Making a transgender identity is a lot like a video game. There are video games in which one can create a “virtual reality”. I remember a guy I knew in college who was obsessed with a virtual reality social game called “Second Life”. In real life, this guy was small and socially awkward. But in “Second Life” he had reinvented himself as tall, handsome, charming, and athletic. Instead of being a computer programmer he was a big, tough bar bouncer. This would have been one thing if he played for a few hours a week, but he became so obsessed with the virtual reality he had created that he talked about it nearly non-stop and played in the majority of his free-time. It got to where he could hardly talk about his real life. Instead he often started most conversations with “in my second life…”. The reality of his life was painful, so he was escaping into a virtual world he had created.
Transgenders are doing the same thing. It is what I did as a child. I hated being a girl and so I began to fantasize about being a boy. I wrote stories as if I were a boy and, eventually, I became so obsessed with it I thought about it every day and night. I told these stories to my teddy-bear as a small child since I didn’t feel I could tell anyone, but as I got older, I was so attached to the alter-reality I had created that I was attached to the bear, well into high school and even college. Eventually I had no memory of not believing I was a boy, it was as if it had always been true. After years of telling myself the lie, I had become so engrossed in the virtual reality that it had supplanted the real reality.
This is the age-old temptation from the garden of Eden: “you shall be as gods”. There is a temptation to want to be Creator, especially when we are angry about what God has created. That might be your own life, someone else’s life who has hurt you, or hurtful circumstances. Just as God spoke creation into existence, many people are attempting to speak their own creation into existence. Any dissenting voice causes a crack in the fragile shell of their virtual world.
Imagine for a moment you were playing a video game with a virtual reality headset. After several hours you are so engrossed in the virtual world that you have lost awareness of the real world. Extrapolate that out: you eventually fall asleep with it on. The next day you play again and again the next. After weeks you have forgotten the real world entirely. Anyone who tries to pull you out of it might be met with hostility because it would shatter your perception of reality. But is it loving to let them rot in this virtual world they are living in that isn’t real, or is it loving to pull them out of it so they can re-engage in the real world and in life rather than wasting away?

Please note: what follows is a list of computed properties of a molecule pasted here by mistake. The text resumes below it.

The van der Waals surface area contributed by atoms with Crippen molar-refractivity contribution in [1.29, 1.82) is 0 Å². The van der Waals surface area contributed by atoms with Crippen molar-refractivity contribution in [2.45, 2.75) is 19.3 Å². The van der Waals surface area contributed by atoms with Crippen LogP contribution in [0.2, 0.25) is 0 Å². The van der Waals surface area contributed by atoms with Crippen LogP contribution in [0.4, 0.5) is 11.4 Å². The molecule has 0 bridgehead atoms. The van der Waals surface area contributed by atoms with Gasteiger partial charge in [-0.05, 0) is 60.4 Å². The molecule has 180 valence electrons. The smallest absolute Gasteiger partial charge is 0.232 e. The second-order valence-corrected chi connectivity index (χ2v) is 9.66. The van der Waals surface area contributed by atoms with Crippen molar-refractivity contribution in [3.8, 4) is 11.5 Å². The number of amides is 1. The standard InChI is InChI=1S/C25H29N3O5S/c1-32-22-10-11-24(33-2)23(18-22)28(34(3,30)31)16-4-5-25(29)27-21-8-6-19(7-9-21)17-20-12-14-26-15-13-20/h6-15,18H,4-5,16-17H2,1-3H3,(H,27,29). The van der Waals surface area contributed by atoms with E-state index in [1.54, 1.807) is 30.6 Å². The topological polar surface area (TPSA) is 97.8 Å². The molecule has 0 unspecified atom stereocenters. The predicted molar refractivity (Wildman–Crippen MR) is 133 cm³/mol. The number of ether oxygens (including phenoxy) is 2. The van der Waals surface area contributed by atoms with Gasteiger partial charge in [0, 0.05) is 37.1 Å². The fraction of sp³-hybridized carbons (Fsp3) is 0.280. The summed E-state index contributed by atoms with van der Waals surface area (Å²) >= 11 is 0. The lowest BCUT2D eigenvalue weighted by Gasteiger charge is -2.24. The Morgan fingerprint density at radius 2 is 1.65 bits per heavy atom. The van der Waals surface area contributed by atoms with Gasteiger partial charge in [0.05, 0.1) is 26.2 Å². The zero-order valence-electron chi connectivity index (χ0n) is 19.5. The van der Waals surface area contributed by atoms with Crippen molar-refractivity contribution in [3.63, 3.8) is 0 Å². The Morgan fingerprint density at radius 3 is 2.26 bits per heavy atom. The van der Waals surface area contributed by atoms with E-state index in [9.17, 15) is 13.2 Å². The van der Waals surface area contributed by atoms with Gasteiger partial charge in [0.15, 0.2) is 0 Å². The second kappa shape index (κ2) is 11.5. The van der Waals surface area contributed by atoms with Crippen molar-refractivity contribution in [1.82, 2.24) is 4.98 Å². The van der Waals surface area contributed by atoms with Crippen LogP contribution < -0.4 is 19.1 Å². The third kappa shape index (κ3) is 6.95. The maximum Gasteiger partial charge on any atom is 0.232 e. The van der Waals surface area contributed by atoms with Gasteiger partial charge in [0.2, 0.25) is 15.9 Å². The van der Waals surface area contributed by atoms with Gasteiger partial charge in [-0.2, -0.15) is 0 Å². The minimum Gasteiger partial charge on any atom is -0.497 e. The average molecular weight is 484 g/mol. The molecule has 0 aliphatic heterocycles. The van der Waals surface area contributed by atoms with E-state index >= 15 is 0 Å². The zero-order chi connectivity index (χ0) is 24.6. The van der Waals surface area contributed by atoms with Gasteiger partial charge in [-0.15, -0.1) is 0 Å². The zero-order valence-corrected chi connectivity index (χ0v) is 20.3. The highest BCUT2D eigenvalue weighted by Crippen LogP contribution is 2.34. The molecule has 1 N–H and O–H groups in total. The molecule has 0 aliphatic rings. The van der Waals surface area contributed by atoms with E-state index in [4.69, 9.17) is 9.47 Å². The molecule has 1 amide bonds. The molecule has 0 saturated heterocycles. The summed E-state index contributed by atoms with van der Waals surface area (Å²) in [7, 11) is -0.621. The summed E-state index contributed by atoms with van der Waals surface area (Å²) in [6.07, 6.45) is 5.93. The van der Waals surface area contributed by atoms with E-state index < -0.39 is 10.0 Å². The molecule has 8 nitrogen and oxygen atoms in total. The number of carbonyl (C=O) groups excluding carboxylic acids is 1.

This was basically the premise of the popular movie trilogy “The Matrix”. “Expert hacker Neo (Keanu Reeve)… learns that his buttoned-down reality is actually a computer simulation. Sentient machines have long since taken over the planet, turned the human race into batteries, and created the Matrix – a simulated version of the late ’90s which keeps everybody nice and passive while their energy’s gradually sucked out of them. Armed with this knowledge, Neo joins a resistance group of humans plucked from the grid and learns that by essentially treating the simulated reality like a videogame, he can exploit its glitches and move around like a leather-clad superhero.” (denofgeek.com)
He is praised for trying to rescue people from the virtual world that the people had been enslaved by. And yet, that stance has been turned on its head. A rescue attempt today is seen as evil and intolerant. Rather than being able to help people face reality and attempt to heal and restore their lives, we are told it is loving to leave them hooked up to the machine and that feeling good is more important knowing the truth.